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Businessman wins right to buy brother's half of company

Posted: 17th September 2013   In: Corporate Commercial

A businessman has won the right to buy his brother’s share of a jointly owned company after a breakdown in their relationship.

The case involved two brothers who had a holding company involving several businesses. The most valuable asset was a hotel valued at £4.65m. The other assets were valued at a total of £1.4m

After 25 years in business together, their relationship began to deteriorate. The businessman claimed that his brother had been secretly milking the group of its cash and assets. The two men reached a point where they could no longer co-operate or agree on anything.

The businessman sought a court order allowing him to buy out his brother for a sum representing the net asset value of the group, minus what his brother owed.

The brother claimed that he had always acted in the group’s best interests, and that he was owed a substantial sum for arrears of salary and expenses.

The court held that the terms on which the two brothers had agreed to do business was contained in their company’s articles of association. However, their personal relationship, and the trust and confidence that had existed between them, was also a vital factor in their agreements and understandings.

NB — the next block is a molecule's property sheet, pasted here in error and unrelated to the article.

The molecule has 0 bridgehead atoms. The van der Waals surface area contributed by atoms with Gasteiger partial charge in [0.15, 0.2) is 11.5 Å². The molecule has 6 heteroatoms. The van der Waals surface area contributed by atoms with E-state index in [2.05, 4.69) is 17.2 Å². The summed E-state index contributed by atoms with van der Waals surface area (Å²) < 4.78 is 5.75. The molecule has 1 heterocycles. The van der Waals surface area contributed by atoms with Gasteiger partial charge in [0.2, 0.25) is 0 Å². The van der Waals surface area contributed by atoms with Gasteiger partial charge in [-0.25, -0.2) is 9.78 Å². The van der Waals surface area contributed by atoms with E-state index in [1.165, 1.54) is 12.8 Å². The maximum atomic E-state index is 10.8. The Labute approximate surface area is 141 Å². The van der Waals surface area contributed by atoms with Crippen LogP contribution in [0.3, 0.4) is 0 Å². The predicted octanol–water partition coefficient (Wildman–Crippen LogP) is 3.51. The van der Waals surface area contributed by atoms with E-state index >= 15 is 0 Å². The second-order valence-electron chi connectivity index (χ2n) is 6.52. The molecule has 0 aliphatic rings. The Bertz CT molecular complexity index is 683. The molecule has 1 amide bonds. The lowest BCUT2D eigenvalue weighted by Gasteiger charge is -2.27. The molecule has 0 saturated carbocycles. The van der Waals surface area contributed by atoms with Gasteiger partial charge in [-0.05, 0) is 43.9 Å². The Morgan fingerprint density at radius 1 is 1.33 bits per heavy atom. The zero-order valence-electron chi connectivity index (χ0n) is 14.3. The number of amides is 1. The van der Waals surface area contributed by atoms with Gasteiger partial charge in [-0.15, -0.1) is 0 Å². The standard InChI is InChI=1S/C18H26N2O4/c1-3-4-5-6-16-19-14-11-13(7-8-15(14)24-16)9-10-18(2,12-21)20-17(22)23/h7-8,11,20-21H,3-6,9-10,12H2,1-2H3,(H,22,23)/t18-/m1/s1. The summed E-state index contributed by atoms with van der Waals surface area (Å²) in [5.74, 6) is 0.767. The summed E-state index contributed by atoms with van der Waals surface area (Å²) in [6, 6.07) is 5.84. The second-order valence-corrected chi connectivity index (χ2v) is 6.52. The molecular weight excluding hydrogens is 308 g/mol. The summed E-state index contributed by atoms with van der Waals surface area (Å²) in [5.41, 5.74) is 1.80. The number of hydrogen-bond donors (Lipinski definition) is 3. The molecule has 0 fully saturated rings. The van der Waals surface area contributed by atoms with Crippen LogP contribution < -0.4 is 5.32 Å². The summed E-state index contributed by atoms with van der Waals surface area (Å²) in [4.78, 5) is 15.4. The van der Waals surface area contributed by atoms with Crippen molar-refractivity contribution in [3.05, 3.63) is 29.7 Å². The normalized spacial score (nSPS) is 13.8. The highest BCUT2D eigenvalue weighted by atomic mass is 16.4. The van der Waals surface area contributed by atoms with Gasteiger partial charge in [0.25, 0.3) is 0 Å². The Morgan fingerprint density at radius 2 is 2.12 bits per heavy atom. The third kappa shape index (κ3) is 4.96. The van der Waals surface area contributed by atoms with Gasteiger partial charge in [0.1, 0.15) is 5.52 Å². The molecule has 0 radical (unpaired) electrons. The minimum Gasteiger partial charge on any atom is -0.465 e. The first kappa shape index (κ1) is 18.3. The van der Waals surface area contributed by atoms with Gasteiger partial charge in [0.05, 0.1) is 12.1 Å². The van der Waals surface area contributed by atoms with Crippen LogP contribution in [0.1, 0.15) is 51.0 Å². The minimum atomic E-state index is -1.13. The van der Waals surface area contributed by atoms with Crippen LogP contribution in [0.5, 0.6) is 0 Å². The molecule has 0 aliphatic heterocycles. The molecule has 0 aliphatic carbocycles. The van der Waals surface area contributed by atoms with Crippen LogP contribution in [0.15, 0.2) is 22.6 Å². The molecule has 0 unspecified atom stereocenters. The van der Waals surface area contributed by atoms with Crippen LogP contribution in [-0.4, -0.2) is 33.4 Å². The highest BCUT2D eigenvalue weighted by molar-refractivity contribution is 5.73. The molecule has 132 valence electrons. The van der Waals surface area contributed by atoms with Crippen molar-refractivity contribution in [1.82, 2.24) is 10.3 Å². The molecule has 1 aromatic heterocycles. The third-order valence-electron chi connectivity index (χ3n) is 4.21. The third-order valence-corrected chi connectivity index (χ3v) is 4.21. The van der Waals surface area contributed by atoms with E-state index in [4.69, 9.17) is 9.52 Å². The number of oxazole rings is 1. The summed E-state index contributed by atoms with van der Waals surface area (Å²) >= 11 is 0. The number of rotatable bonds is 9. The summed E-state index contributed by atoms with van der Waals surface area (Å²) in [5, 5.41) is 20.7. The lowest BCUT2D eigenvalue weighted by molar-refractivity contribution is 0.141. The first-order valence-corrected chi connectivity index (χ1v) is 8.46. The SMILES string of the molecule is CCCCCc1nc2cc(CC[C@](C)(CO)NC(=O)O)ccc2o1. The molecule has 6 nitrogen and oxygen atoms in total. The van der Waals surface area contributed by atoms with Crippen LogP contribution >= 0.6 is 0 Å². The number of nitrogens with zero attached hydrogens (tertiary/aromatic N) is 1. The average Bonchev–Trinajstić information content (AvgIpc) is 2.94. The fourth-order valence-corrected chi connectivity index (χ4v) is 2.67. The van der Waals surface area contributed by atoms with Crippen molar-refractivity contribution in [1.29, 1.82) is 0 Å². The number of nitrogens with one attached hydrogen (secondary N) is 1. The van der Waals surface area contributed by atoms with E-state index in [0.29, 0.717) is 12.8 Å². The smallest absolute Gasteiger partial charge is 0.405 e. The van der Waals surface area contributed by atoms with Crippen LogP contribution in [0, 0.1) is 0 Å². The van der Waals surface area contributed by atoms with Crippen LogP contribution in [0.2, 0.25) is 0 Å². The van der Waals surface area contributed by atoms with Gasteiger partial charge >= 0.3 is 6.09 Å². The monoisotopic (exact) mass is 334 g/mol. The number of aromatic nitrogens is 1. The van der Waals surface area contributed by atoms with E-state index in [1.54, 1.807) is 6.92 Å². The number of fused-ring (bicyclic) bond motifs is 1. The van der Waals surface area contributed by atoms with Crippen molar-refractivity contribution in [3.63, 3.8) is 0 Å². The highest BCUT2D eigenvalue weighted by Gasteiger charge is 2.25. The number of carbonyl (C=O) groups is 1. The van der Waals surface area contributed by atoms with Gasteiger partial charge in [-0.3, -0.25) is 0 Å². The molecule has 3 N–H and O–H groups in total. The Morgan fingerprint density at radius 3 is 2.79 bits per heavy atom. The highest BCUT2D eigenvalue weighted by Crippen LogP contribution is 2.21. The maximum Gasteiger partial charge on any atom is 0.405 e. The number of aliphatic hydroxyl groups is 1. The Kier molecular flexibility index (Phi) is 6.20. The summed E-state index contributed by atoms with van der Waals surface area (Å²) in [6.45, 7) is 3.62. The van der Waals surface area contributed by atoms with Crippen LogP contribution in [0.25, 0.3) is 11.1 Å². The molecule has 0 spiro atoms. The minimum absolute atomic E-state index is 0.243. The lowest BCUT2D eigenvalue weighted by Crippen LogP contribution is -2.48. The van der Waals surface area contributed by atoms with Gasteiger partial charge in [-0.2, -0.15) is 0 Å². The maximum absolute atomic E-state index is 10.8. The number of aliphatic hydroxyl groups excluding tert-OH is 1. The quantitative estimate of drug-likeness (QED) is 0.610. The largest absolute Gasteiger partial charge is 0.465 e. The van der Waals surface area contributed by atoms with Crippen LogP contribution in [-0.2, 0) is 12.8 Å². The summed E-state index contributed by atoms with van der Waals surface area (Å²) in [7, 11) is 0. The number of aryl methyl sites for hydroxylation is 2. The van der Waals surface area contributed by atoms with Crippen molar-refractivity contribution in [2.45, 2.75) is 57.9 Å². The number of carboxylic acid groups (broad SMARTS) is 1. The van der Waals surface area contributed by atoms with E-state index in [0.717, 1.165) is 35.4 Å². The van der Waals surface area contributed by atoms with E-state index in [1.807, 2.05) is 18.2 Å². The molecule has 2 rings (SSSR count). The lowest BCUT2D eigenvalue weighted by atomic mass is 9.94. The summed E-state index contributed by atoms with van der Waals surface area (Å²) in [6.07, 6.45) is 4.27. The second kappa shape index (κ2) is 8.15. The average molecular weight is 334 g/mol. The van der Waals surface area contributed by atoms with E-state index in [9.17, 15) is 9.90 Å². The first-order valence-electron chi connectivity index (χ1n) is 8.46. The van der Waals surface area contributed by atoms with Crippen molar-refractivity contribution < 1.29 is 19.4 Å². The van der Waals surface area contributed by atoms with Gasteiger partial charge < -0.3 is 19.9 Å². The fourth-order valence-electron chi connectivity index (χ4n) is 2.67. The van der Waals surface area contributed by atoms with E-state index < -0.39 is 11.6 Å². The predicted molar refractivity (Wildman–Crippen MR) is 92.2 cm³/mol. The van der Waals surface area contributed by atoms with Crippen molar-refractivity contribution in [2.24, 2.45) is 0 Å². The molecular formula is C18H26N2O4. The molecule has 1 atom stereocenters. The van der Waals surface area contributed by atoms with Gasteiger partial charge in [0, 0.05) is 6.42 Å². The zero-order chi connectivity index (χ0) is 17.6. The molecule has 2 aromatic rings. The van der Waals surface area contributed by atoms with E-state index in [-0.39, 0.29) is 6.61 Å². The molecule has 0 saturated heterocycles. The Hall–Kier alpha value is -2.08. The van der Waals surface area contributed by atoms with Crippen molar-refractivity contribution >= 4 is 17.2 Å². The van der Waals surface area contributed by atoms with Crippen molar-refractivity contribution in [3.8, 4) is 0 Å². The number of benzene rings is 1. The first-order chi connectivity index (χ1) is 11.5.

The court held that that the brother’s conduct had been unfair and prejudicial. He had used the company’s assets for his own personal advantage. The business was not safe in his hands and he was not fit to be a director.

The businessman’s petition was granted, allowing him to buy his brother’s share of the company at a fair value, giving him complete control. The brother would also have to step down as a director.

Please contact Sarah Liddiard if you would like more information about the issues raised in this article or any aspect of company law.